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  1. #1
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    Default Preparation for an endurance ride?

    Hi, I have a 16yr old BS Paint Mare that I compete with in eventing. My room mate has a 19yr old Paint gelding that she also does eventing/jumpers with. There is a 25 mile endurance ride over rolling terrain coming up in our local area in 2 months. Our horses are ridden 2-4 times a week for an average of an hour. Are our horses fit enough to do 25 miles? What sort of program would we need to undertake to get them fit enough? What can we expect on a ride such as this? How long would it take? We have access to a large hill for conditioning purposes. All suggestions/comments greatfully accepted! :-)



  2. #2
    gothedistance is offline AERC Decade Team - 2000-2010 Premium Member
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    Default

    Quote Originally Posted by chestnutwithchrome View Post
    Hi, I have a 16yr old BS Paint Mare that I compete with in eventing. My room mate has a 19yr old Paint gelding that she also does eventing/jumpers with. There is a 25 mile endurance ride over rolling terrain coming up in our local area in 2 months. Our horses are ridden 2-4 times a week for an average of an hour. Are our horses fit enough to do 25 miles?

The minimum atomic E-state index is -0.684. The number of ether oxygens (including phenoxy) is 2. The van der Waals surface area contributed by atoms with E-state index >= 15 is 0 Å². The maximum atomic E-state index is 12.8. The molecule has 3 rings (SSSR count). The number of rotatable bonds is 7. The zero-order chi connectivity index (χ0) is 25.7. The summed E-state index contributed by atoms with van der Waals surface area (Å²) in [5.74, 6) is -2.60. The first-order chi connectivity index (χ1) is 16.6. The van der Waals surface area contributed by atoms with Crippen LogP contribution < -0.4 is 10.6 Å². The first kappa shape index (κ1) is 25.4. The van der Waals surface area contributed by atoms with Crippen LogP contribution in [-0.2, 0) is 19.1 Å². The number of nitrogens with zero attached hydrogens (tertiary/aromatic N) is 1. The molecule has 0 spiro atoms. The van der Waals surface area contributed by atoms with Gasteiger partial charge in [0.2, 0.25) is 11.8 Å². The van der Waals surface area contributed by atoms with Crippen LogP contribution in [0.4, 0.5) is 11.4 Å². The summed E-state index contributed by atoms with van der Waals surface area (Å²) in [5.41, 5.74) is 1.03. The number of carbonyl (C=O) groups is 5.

Probably not...yet. Neither are you...yet. But you've got a good start by riding already. You'll need to step up your program by following the link provided in the answer to your next question.

    What sort of program would we need to undertake to get them fit enough?
    Read this.

    What can we expect on a ride such as this?
    Read this.

    How long would it take?
    You have 6 hours to finish a 25 mile Limited Distance ride which includes time spent in the vet check(s). Under Limited Distance rules your horse has to pulse down to a heart rate of 60 beats per minute at the end of the ride before the ride clock stops, and then must pass the final vet exam in order to have completed the ride.

    Note: Horses competing in Endurance (50 miles/day and up) are not required to pulse down at the finish line. Their clock stops when they cross the finish line. The horse has a 1 hour window to present for the final vetting where the horse must meet at pulse requirement (usually 64 bpm)

    We have access to a large hill for conditioning purposes. All suggestions/comments gratefully accepted! :-)
    Excellent. Start using it. Have fun, ride more, get fit...and you'll do great.
    Last edited by gothedistance; Apr. 5, 2009 at 11:13 AM.



  3. #3